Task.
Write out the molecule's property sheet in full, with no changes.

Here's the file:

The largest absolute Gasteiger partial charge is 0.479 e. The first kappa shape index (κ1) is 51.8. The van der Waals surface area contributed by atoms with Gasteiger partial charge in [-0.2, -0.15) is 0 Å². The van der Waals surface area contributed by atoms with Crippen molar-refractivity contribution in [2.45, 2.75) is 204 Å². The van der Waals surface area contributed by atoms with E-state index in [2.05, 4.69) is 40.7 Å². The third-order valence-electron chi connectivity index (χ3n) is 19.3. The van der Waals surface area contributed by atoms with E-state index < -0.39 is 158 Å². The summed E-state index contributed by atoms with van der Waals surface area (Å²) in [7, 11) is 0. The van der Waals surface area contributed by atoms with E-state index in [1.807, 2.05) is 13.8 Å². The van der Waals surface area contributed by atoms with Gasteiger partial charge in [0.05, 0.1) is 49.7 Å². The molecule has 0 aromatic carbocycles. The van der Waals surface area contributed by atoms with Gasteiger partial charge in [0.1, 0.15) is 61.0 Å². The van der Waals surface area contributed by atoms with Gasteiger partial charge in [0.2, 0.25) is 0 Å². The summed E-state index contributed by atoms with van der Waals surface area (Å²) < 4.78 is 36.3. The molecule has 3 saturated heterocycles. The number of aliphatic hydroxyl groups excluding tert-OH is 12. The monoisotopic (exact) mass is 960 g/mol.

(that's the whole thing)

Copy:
The largest absolute Gasteiger partial charge is 0.479 e. The first kappa shape index (κ1) is 51.8. The van der Waals surface area contributed by atoms with Gasteiger partial charge in [-0.2, -0.15) is 0 Å². The van der Waals surface area contributed by atoms with Crippen molar-refractivity contribution in [2.45, 2.75) is 204 Å². The van der Waals surface area contributed by atoms with E-state index in [2.05, 4.69) is 40.7 Å². The third-order valence-electron chi connectivity index (χ3n) is 19.3. The van der Waals surface area contributed by atoms with E-state index < -0.39 is 158 Å². The summed E-state index contributed by atoms with van der Waals surface area (Å²) in [7, 11) is 0. The van der Waals surface area contributed by atoms with E-state index in [1.807, 2.05) is 13.8 Å². The van der Waals surface area contributed by atoms with Gasteiger partial charge in [0.05, 0.1) is 49.7 Å². The molecule has 0 aromatic carbocycles. The van der Waals surface area contributed by atoms with Gasteiger partial charge in [0.1, 0.15) is 61.0 Å². The van der Waals surface area contributed by atoms with Gasteiger partial charge in [0.2, 0.25) is 0 Å². The summed E-state index contributed by atoms with van der Waals surface area (Å²) < 4.78 is 36.3. The molecule has 3 saturated heterocycles. The number of aliphatic hydroxyl groups excluding tert-OH is 12. The monoisotopic (exact) mass is 960 g/mol.